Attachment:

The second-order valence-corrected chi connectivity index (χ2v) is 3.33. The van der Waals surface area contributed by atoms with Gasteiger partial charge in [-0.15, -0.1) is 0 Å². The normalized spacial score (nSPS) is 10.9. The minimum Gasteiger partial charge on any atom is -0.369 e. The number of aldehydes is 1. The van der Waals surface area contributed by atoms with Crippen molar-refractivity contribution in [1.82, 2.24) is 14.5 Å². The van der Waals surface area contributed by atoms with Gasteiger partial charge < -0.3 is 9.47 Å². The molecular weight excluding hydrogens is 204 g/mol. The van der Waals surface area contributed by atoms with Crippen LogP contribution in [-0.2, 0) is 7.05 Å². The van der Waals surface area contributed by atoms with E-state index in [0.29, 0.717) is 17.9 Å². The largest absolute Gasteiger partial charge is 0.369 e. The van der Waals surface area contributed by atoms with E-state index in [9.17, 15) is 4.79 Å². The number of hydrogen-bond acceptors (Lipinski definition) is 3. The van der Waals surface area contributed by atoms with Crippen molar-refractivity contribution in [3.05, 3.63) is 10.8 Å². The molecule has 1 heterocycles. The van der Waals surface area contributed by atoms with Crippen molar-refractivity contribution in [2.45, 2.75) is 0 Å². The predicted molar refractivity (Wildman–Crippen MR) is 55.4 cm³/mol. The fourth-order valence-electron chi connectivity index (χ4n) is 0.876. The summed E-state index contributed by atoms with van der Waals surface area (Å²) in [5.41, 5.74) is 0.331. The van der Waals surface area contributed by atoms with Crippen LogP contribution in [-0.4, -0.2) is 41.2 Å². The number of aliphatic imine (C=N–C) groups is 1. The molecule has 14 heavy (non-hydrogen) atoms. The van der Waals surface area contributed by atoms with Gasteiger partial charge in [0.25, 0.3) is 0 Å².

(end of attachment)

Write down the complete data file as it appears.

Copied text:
The second-order valence-corrected chi connectivity index (χ2v) is 3.33. The van der Waals surface area contributed by atoms with Gasteiger partial charge in [-0.15, -0.1) is 0 Å². The normalized spacial score (nSPS) is 10.9. The minimum Gasteiger partial charge on any atom is -0.369 e. The number of aldehydes is 1. The van der Waals surface area contributed by atoms with Crippen molar-refractivity contribution in [1.82, 2.24) is 14.5 Å². The van der Waals surface area contributed by atoms with Gasteiger partial charge < -0.3 is 9.47 Å². The molecular weight excluding hydrogens is 204 g/mol. The van der Waals surface area contributed by atoms with Crippen LogP contribution in [-0.2, 0) is 7.05 Å². The van der Waals surface area contributed by atoms with E-state index in [0.29, 0.717) is 17.9 Å². The largest absolute Gasteiger partial charge is 0.369 e. The van der Waals surface area contributed by atoms with E-state index in [9.17, 15) is 4.79 Å². The number of hydrogen-bond acceptors (Lipinski definition) is 3. The van der Waals surface area contributed by atoms with Crippen molar-refractivity contribution in [3.05, 3.63) is 10.8 Å². The molecule has 1 heterocycles. The van der Waals surface area contributed by atoms with Crippen molar-refractivity contribution in [2.45, 2.75) is 0 Å². The predicted molar refractivity (Wildman–Crippen MR) is 55.4 cm³/mol. The fourth-order valence-electron chi connectivity index (χ4n) is 0.876. The summed E-state index contributed by atoms with van der Waals surface area (Å²) in [5.41, 5.74) is 0.331. The van der Waals surface area contributed by atoms with Crippen LogP contribution in [-0.4, -0.2) is 41.2 Å². The number of aliphatic imine (C=N–C) groups is 1. The molecule has 14 heavy (non-hydrogen) atoms. The van der Waals surface area contributed by atoms with Gasteiger partial charge in [0.25, 0.3) is 0 Å².